Step 12 Set DHCP Addr. Assignment to "Required".


Note Setting DHCP Addr. Assignment to "Required" is recommended to prevent guest users from attempting to use the guest network using a static IP configurations.


Step 13 Click Apply when finished.


Establishing the Guest WLAN Mobility Anchor(s)


Step 1 From the WLAN menu on the foreign WLC find the newly created guest WLAN.

Step 2 Highlight and click Mobility Anchors from the right-hand pull-down selection list. (See Figure 10-24.)

Figure 10-24 WLAN Mobility Anchor

Step 3 In the Switch IP Address (Anchor) pull-down selection list, select the IP address corresponding to the management interface of the anchor WLC deployed in the network DMZ. This is the same IP address configured in Adding the Anchor WLC as a Mobility Group Member of a Foreign WLC.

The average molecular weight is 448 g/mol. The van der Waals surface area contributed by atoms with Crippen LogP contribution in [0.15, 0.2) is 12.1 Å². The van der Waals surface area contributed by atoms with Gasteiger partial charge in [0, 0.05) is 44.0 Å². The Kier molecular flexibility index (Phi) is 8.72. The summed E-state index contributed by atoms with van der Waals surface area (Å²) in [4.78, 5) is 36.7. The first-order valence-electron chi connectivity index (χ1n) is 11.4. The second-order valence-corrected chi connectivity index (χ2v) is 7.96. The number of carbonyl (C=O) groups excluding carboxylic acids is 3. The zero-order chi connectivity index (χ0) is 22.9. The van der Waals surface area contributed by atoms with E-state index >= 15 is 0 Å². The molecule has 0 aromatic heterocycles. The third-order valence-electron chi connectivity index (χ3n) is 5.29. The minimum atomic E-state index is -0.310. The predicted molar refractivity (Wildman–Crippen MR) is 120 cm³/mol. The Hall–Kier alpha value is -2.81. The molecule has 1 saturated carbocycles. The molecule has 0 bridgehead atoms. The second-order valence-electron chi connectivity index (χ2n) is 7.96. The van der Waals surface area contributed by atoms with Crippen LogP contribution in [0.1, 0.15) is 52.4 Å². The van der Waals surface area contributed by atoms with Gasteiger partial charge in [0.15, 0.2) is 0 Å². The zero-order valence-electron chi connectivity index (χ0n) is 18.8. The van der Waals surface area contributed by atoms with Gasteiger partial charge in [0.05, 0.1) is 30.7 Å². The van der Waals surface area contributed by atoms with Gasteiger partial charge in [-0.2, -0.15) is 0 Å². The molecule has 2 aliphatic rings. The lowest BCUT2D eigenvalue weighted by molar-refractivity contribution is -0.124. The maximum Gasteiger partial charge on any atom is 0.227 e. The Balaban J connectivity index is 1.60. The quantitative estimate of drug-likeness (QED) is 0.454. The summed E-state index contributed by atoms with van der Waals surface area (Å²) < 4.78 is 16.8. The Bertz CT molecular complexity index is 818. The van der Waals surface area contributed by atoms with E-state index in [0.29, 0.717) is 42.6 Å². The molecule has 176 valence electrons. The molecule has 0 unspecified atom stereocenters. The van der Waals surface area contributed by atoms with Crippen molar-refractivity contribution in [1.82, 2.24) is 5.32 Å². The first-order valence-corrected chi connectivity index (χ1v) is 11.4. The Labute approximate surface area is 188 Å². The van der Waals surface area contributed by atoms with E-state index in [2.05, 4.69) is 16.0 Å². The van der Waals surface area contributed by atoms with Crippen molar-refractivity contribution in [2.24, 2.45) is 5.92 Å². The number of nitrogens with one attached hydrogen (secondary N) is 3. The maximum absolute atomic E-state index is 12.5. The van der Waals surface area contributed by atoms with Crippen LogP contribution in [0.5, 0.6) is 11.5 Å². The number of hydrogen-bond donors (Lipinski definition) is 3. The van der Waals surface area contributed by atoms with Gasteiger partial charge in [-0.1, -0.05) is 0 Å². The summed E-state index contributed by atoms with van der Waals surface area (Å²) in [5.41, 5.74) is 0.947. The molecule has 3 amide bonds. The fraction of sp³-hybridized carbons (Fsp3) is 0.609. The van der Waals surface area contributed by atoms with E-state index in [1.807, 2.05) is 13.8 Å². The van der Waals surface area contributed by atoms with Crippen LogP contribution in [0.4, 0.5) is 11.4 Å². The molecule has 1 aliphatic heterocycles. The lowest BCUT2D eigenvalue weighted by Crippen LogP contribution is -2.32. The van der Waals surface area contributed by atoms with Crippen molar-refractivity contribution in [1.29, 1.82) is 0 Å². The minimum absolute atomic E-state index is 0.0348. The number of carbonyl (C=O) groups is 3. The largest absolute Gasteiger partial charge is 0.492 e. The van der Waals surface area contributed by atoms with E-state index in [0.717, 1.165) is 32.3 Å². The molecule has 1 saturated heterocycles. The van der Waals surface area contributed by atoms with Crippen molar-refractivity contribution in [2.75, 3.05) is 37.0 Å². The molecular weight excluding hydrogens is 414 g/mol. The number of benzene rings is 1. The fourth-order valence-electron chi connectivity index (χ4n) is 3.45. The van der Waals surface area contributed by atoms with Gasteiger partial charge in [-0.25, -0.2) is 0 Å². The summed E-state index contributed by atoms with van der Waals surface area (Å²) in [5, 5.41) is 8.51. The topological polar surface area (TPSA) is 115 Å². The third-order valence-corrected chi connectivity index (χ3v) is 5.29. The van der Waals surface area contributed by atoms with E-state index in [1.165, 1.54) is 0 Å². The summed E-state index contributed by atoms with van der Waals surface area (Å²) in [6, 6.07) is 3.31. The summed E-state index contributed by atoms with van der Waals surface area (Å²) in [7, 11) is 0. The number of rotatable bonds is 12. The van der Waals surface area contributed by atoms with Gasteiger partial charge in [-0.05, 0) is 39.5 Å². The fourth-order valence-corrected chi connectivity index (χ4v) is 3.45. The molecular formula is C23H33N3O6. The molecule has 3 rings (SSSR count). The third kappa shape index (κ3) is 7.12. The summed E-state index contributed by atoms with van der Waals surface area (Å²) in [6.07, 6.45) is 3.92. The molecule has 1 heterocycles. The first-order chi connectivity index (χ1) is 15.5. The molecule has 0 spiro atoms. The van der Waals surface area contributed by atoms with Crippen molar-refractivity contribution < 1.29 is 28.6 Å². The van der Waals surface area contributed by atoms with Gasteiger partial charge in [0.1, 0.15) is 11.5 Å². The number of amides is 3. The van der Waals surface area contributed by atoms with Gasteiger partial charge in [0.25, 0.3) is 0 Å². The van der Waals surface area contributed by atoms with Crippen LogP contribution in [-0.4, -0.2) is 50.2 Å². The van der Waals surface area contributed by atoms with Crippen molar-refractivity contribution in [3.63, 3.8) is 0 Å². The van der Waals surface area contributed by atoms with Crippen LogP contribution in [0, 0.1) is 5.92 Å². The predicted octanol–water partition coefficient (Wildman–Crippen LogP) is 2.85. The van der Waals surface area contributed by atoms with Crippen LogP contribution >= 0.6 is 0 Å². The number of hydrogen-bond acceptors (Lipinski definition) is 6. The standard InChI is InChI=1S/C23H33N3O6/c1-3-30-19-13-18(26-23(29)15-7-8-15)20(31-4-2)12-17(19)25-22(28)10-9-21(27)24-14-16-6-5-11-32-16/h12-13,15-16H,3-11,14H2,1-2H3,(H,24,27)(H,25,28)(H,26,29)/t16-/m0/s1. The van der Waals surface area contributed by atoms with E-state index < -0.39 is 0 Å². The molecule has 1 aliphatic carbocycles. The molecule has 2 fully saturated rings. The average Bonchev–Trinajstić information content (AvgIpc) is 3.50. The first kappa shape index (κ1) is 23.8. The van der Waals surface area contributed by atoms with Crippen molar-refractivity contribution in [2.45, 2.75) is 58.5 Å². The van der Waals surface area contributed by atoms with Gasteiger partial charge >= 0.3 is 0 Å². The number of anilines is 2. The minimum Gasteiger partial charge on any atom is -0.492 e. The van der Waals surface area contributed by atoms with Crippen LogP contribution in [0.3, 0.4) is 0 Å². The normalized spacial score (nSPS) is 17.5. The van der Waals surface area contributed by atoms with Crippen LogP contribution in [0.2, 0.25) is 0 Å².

Step 4 Click Mobility Anchor Create. (See Figure 10-26.)

Figure 10-25 Selecting Management Interface from Switch IP Address (Anchor)

Figure 10-26 Selecting WLAN Mobility Anchor

Verifying the Guest WLAN Mobility Anchor

Once configured, the screen shown in Figure 10-27 shows the mobility anchor (selected from above), assigned to the Guest WLAN.

Figure 10-27 Verifying the Guest WLAN Mobility Anchor

For ease of verification, the page displays whether or not the mobility tunnel data path and LWAPP control path have been established with the anchor. If either or both show "down", see Troubleshooting Guest Access for troubleshooting tips. The pull-down selection list to the right offers the option to send a ping to the destination anchor WLC.